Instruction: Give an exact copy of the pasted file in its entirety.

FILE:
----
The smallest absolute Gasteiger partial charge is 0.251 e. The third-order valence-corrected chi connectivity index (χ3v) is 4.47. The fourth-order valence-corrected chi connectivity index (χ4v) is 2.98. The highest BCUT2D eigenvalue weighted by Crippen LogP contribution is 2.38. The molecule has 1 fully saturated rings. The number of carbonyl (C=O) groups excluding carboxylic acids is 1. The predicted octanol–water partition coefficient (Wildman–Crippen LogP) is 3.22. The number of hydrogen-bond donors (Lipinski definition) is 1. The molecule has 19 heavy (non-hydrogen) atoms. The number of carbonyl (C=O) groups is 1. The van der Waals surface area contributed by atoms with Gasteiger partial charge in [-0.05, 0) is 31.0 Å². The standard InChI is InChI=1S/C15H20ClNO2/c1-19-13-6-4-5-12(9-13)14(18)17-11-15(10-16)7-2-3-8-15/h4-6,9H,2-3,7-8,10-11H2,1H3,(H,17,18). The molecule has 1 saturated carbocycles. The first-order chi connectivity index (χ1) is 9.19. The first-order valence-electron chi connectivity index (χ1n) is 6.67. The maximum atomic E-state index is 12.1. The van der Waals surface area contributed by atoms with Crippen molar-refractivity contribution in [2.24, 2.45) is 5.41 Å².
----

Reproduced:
The smallest absolute Gasteiger partial charge is 0.251 e. The third-order valence-corrected chi connectivity index (χ3v) is 4.47. The fourth-order valence-corrected chi connectivity index (χ4v) is 2.98. The highest BCUT2D eigenvalue weighted by Crippen LogP contribution is 2.38. The molecule has 1 fully saturated rings. The number of carbonyl (C=O) groups excluding carboxylic acids is 1. The predicted octanol–water partition coefficient (Wildman–Crippen LogP) is 3.22. The number of hydrogen-bond donors (Lipinski definition) is 1. The molecule has 19 heavy (non-hydrogen) atoms. The number of carbonyl (C=O) groups is 1. The van der Waals surface area contributed by atoms with Gasteiger partial charge in [-0.05, 0) is 31.0 Å². The standard InChI is InChI=1S/C15H20ClNO2/c1-19-13-6-4-5-12(9-13)14(18)17-11-15(10-16)7-2-3-8-15/h4-6,9H,2-3,7-8,10-11H2,1H3,(H,17,18). The molecule has 1 saturated carbocycles. The first-order chi connectivity index (χ1) is 9.19. The first-order valence-electron chi connectivity index (χ1n) is 6.67. The maximum atomic E-state index is 12.1. The van der Waals surface area contributed by atoms with Crippen molar-refractivity contribution in [2.24, 2.45) is 5.41 Å².